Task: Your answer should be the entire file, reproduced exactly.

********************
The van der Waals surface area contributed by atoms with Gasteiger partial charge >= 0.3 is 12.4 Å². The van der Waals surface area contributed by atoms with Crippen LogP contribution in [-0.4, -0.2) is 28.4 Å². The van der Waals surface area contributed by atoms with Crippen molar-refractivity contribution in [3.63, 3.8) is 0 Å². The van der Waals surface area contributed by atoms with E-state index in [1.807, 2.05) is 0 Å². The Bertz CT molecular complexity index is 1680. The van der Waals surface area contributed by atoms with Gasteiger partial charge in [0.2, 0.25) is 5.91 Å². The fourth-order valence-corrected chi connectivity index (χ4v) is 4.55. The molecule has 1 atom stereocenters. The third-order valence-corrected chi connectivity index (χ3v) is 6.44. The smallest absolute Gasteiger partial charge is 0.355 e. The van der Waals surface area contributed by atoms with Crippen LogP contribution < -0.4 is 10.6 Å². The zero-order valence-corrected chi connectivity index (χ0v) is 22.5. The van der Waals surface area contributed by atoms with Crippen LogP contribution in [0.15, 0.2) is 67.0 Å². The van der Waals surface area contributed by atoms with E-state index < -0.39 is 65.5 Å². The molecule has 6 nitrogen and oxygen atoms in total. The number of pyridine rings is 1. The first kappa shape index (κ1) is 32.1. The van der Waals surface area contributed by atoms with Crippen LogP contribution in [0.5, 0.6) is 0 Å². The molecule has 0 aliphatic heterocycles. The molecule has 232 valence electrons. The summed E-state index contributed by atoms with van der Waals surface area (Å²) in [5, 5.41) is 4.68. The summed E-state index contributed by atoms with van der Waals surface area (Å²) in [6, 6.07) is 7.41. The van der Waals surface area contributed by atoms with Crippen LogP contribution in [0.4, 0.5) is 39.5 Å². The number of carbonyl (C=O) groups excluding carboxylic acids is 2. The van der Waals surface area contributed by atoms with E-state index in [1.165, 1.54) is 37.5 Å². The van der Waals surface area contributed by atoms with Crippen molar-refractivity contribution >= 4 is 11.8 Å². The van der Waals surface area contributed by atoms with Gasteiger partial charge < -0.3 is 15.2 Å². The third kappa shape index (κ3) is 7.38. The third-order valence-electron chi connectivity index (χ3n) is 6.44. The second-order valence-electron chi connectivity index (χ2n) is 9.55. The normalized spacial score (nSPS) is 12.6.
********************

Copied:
The van der Waals surface area contributed by atoms with Gasteiger partial charge >= 0.3 is 12.4 Å². The van der Waals surface area contributed by atoms with Crippen LogP contribution in [-0.4, -0.2) is 28.4 Å². The van der Waals surface area contributed by atoms with Crippen molar-refractivity contribution in [3.63, 3.8) is 0 Å². The van der Waals surface area contributed by atoms with E-state index in [1.807, 2.05) is 0 Å². The Bertz CT molecular complexity index is 1680. The van der Waals surface area contributed by atoms with Gasteiger partial charge in [0.2, 0.25) is 5.91 Å². The fourth-order valence-corrected chi connectivity index (χ4v) is 4.55. The molecule has 1 atom stereocenters. The third-order valence-corrected chi connectivity index (χ3v) is 6.44. The smallest absolute Gasteiger partial charge is 0.355 e. The van der Waals surface area contributed by atoms with Crippen LogP contribution < -0.4 is 10.6 Å². The zero-order valence-corrected chi connectivity index (χ0v) is 22.5. The van der Waals surface area contributed by atoms with Crippen LogP contribution in [0.15, 0.2) is 67.0 Å². The van der Waals surface area contributed by atoms with E-state index < -0.39 is 65.5 Å². The molecule has 6 nitrogen and oxygen atoms in total. The number of pyridine rings is 1. The first kappa shape index (κ1) is 32.1. The van der Waals surface area contributed by atoms with Crippen LogP contribution in [0.5, 0.6) is 0 Å². The molecule has 0 aliphatic heterocycles. The molecule has 232 valence electrons. The summed E-state index contributed by atoms with van der Waals surface area (Å²) in [5, 5.41) is 4.68. The summed E-state index contributed by atoms with van der Waals surface area (Å²) in [6, 6.07) is 7.41. The van der Waals surface area contributed by atoms with Crippen LogP contribution in [0.4, 0.5) is 39.5 Å². The number of carbonyl (C=O) groups excluding carboxylic acids is 2. The van der Waals surface area contributed by atoms with E-state index in [1.165, 1.54) is 37.5 Å². The van der Waals surface area contributed by atoms with Crippen molar-refractivity contribution >= 4 is 11.8 Å². The van der Waals surface area contributed by atoms with Gasteiger partial charge < -0.3 is 15.2 Å². The third kappa shape index (κ3) is 7.38. The third-order valence-electron chi connectivity index (χ3n) is 6.44. The second-order valence-electron chi connectivity index (χ2n) is 9.55. The normalized spacial score (nSPS) is 12.6.